Whether you’re an avid scuba diver or a weekend snorkeler, having your own snorkeling gear is a great option for beginners and advanced divers alike. After all, why would you rent the same mask that was used by the last 50 people who went to your favorite dive site when you can have one of your very own? Sure, it’s not cheap to buy all this stuff, but if you care about comfort and convenience (and who doesn’t?), then owning your own snorkeling equipment is totally worth it.
Snorkel and Mask
- The snorkel and mask should be comfortable. If you don’t feel like it’s a natural extension of your body, chances are you won’t be able to relax enough to enjoy yourself on the water.
- The mouthpiece must fit comfortably in your mouth, with no discomfort or pain.
- You need to breathe through your mouth because the water is going into your nose as well as down into your lungs (which means there’s less air pressure in them). You’ll also want to make sure that there isn’t any leakage around the seal where it meets up against your face so that there isn’t any unwanted water seeping into one side of the mask. Some people even wear swim caps over their hair while diving under—it doesn’t matter how much hair you’ve got!
- Make sure that when wearing these two pieces together they’re not cutting off circulation or putting unnecessary strain on other parts of the body (such as fingers/hands/arms).
Fins are the most important piece of snorkeling gear. A good fin will help you swim faster and more efficiently than without one, giving you a better chance at spotting underwater wildlife and seeing more on each dive.
There are many types of fins available, but they all have the same basic function: to help propel you through the water by pushing back against it. Fins come in different sizes, styles and materials—you’ll need to match your fins up with your own body type and intended use for best results.
Comfort is key; if a pair doesn’t fit correctly then it’s going to be difficult for them to perform well under pressure. You want your fins secure enough so that they don’t bounce around or fall off during normal use (this is especially true if you’re diving into deeper waters), but not so tight that they leave marks on your feet after removing them after each outing!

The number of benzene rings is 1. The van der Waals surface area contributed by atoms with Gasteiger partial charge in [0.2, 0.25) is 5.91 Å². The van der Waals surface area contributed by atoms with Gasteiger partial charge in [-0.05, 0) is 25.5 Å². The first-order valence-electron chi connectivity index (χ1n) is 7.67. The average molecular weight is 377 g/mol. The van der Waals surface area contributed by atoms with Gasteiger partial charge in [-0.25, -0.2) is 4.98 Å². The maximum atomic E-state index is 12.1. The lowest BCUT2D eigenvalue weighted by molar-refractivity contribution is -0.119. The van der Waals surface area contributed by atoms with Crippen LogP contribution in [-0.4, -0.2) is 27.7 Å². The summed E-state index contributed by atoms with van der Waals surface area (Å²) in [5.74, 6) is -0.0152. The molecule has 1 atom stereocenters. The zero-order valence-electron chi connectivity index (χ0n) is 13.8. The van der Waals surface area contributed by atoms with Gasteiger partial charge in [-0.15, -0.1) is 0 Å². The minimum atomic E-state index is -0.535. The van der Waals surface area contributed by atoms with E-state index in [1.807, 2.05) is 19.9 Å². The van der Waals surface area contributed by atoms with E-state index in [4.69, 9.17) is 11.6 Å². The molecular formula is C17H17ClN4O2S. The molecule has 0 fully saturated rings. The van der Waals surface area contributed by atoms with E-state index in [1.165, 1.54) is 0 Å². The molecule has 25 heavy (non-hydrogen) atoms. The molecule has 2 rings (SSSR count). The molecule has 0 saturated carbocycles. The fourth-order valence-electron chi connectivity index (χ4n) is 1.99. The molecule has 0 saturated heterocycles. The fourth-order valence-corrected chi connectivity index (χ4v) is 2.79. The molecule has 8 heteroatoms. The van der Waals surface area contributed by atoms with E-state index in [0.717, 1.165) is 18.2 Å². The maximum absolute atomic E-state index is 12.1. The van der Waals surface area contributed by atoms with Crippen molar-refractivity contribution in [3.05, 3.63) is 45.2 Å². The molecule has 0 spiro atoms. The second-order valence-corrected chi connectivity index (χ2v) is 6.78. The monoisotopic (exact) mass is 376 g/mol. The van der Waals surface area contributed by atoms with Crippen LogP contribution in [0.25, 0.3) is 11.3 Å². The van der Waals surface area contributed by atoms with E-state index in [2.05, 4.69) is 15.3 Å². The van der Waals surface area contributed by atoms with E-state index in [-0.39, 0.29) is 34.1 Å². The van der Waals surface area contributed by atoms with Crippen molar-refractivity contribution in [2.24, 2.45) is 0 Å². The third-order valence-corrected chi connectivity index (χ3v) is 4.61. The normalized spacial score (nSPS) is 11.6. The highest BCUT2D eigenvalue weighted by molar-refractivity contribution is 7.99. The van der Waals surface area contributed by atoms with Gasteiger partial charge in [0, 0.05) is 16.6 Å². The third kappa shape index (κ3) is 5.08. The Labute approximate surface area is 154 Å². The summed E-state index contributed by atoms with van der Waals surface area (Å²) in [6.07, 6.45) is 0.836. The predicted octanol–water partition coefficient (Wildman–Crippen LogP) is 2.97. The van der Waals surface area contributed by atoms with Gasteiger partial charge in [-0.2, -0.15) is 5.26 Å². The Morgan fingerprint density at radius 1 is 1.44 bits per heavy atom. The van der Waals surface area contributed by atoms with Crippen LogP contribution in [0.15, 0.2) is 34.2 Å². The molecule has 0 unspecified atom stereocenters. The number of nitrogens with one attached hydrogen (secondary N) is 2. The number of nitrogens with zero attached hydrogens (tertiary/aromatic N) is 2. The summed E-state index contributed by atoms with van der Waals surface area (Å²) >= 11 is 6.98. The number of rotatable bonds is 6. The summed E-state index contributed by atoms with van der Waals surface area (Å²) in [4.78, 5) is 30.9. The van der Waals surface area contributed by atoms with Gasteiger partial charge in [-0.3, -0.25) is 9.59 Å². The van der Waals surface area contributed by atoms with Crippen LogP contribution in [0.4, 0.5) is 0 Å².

A wetsuit is a neoprene suit that you wear to keep you warm. They come in various thicknesses, and their primary purpose is to insulate the water surrounding your body from the cold of the water outside. Wearing a wetsuit will also help prevent hypothermia.
Wetsuits are made from neoprene—a synthetic rubber compound that’s used in everything from raincoats to condoms—and they’re generally considered good for warmer water temperatures (70 degrees Fahrenheit or above). In colder waters, you’ll need to dive with thicker wetsuits or even drysuits (which are essentially sealed-off diving suits).
Wetsuits can also be helpful if surfing waves that get too big for comfort; they give surfers extra buoyancy so they don’t get knocked over by crashing waves.
A rash guard is a tight-fitting long-sleeve shirt that protects the skin from sunburn. It’s recommended to wear a rash guard even if you’re not planning on swimming, as it will protect your skin from potential sunburns and help prevent premature aging.
Rash guards are made of nylon or polyester, two materials that stay dry when wet for easy rinsing after use. They may be available in many different colors but should always come with UPF 30+ protection for maximum UV protection—and look for logos on the backside if you want to double check your product’s UV rating!
Be sure to read the reviews before you buy!
Before you buy, check out the reviews. Reviews are a great way to find out if a product is going to be a good fit for your needs. You can use them to determine whether or not the product is actually worth your money, and if it does work for you, then you can count on those same results each time you use it.
Well, there you have it, folks. If you’re new to snorkeling or just looking to buy your first equipment set, hopefully, this guide has helped. After all, as we’ve said before, choosing the right equipment is important if you want to get the most out of your experience. Happy diving!